We also encountered quite a few loan words while making the list of work-related words. For example deadline seems to be quite an international word, and I also realised in Finnish we have many pet names for different things that come from English words (eg. läppäri = laptop and dedis = deadline). I’m also sure almost everyone knows the word rendez-vous (appointment) that’s originally French, though we might be more used to hearing it with the English pronunciation.
I feel like Néd is really getting the gist of Finnish since he’s asking exactly the right kind of questions, for example when we’re looking at longer words he straight away asks of which words they consist (damn you, compound words, you even make us Finns dizzy sometimes). He’s also picking up new words at an impressive pace, during every meeting he surprises me with something new to say in Finnish! I’ll really need to get to work not to fall behind with my French! 🌟
5th Meeting Report – 11th November 2020
We met with Mona in Pella’s Café, in the center of Tampere.
As decided earlier, she came up with a test focusing on the verbs she gave me a few sessions ago, and their variations. I just took it a few days later, and scored 10/16 (if we forgive a few “a” instead of “ä”…). My mistakes were mostly about forgetting double letters (hän ottaa), or not distinguishing the present from the past tense. I’m quite happy about my progress with Finnish conjugation, but I still need to make it better!
Her test is coming next about the 10 French verbs I gave her some weeks ago.
For this meeting, we mostly talked about our previous experiences, and what led us to study at TAMK. From different institutional degrees to working in foreign countries, it was very interesting to share both sides of our life adventures, as a French and a Finn, ending up in the same class. We also shared about the whole online-teaching situation in these challenging times, and how it impacts social interactions with our other classmates.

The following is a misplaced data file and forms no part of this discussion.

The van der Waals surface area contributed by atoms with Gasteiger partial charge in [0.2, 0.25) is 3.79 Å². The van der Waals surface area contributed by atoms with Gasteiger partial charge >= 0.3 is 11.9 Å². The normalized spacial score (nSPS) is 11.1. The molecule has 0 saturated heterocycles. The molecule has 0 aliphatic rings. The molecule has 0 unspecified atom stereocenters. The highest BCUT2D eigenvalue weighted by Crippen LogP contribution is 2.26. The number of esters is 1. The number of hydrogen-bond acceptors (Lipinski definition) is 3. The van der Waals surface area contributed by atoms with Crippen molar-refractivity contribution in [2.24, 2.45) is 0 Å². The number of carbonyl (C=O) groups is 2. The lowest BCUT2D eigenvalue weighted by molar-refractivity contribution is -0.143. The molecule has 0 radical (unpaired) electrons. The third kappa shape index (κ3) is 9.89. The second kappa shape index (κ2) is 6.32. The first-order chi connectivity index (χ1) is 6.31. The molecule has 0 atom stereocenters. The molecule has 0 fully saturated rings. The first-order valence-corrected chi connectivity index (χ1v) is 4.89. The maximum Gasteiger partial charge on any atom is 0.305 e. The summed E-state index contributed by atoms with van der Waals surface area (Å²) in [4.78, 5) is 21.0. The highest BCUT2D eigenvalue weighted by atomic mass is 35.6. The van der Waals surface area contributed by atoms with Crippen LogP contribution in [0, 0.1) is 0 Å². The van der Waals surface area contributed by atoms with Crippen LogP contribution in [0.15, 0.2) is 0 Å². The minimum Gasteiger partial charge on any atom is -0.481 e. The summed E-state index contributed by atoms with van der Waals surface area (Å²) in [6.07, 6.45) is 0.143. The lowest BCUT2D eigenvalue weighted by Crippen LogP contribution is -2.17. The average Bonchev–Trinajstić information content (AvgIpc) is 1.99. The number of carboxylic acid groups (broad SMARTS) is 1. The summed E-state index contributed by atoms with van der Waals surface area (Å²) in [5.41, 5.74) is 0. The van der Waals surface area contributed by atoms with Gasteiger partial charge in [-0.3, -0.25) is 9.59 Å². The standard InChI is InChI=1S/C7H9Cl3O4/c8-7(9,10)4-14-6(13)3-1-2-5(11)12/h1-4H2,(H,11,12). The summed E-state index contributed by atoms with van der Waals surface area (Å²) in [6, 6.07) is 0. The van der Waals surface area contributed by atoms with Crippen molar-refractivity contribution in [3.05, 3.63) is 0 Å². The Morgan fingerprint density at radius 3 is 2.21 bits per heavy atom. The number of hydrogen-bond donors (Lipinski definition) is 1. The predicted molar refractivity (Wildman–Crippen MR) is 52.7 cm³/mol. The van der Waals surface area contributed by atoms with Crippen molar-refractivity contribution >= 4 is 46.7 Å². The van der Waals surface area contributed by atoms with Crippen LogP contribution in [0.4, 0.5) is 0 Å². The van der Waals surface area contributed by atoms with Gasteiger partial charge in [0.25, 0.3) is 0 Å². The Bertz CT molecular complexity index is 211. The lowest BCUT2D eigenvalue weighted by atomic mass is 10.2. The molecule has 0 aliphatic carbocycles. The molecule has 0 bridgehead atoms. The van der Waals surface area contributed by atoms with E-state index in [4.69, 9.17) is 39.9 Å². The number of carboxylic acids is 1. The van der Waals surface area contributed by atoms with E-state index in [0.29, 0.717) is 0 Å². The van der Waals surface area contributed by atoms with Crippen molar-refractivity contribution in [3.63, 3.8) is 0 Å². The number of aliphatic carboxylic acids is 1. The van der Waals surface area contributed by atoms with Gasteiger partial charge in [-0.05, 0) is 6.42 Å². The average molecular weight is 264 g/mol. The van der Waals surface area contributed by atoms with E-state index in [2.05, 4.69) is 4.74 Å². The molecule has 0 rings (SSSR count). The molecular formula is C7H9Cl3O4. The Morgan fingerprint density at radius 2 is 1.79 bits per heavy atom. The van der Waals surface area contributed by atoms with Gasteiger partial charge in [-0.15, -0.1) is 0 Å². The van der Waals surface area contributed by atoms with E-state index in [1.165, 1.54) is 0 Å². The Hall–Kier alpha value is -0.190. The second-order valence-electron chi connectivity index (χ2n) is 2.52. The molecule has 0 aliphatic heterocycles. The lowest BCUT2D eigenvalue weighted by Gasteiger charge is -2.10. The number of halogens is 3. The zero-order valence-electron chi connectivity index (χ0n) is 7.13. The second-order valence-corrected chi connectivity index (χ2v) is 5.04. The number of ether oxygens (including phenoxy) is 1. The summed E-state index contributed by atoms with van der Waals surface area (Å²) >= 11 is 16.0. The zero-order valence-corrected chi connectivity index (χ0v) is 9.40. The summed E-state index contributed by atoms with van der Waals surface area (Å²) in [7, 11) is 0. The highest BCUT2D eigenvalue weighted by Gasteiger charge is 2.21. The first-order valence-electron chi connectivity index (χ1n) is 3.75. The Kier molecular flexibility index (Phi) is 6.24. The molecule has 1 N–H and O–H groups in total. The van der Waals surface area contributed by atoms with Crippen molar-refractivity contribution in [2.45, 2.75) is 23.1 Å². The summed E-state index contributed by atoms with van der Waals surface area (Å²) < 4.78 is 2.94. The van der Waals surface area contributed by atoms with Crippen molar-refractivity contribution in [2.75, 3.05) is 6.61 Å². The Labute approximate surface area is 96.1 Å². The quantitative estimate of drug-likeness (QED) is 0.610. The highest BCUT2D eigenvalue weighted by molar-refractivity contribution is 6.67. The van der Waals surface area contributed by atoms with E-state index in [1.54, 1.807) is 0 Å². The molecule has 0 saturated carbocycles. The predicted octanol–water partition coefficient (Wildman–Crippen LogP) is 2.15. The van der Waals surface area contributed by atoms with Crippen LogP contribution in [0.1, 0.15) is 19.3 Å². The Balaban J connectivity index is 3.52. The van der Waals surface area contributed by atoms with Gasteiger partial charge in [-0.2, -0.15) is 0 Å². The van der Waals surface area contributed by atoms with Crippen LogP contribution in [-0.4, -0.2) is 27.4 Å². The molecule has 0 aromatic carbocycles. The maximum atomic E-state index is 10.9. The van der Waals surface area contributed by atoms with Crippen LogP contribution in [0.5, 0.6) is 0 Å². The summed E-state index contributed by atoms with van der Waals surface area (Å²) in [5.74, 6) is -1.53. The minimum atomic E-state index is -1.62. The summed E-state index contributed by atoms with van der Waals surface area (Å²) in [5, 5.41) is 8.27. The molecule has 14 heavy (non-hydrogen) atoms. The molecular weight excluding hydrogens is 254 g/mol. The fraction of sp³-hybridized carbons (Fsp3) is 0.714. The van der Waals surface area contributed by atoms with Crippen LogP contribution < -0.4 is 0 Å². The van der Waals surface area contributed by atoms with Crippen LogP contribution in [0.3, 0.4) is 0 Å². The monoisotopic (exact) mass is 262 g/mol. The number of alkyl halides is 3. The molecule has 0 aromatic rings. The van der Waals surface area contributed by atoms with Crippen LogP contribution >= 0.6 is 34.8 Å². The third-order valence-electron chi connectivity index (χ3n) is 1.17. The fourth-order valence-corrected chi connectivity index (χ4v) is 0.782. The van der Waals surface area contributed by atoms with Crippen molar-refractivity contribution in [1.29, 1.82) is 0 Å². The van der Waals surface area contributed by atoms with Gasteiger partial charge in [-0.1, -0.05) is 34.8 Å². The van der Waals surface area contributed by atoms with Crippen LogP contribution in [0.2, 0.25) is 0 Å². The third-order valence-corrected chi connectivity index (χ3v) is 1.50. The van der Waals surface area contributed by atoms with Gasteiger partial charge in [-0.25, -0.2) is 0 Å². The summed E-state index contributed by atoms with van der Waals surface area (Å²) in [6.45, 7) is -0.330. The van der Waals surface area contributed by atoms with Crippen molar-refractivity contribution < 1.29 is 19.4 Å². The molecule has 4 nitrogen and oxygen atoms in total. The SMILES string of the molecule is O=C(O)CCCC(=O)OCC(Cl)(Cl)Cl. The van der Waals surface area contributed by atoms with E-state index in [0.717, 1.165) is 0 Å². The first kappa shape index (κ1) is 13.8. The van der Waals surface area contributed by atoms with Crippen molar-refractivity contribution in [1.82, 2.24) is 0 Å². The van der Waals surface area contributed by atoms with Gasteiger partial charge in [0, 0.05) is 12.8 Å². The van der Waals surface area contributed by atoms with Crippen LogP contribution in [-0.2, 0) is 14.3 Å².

We ended up talking about Christmas, and I learned more about the way Finns celebrate it, which has many similarities with the French one. Except that we eat snails.
Overall, this meeting was more chill than the others, and that wasn’t a bad thing. It was really nice to get to know more about Mona’s exciting anecdotes in Finland AND Spain, and be reminded of the luck we have to be able to share such moments in these daring times.
Next time, we’ll meet at Mona’s place to cook some French-Finnish food, and cover some gastronomy related vocabulary!
3rd Meeting Report – 28th October 2020
This day, Mona and I met at the Brewery Restaurant PLEVNA, a fine place that I was curious about for a long time!
Our course began with little surprises from both of us: Mona prepared a list of “Survival Finnish”, with many different expressions such as “Varo!” (Watch out) or even “Missä vessa on?” (Where is the toilet? This one is really important.)
On my side, I brought a little French dictionary, given to Mona by a friend of ours. I also recently discovered a series of funny short videos about French culture in English called “What the fuck France”, from which we watched the episode about French language. It was the occasion for Mona to discover about “verlan”, a stupid French habit consisting of saying words backward to sound “cool”. It sucks, and I could definitely tell by Mona’s confusion that foreigners think so too!
We went on with the topic we agreed on for the day’s lesson: Time.
Mona taught me how to structure a simple sentence, to state the current time, including how to specify “quarters” and “halves” of hours. It was surprising to learn that Finnish mention the hour coming up, when they state “half before 3” for example, as it’s the other way in French.
“Kello on puoli seitseman.” – at the time I’m writing this blogpost.
We also went over the different times of the day in both languages and talked a lot about what differences there are depending on the culture. Like, until what time can we say “Good day” and how to differentiate the same hour depending on if it’s the day or night.
The end of the session was a bit lighter, as we talked about some music video we were both expecting, and that ended our session for the day.
Seeya next Wednesday! 😀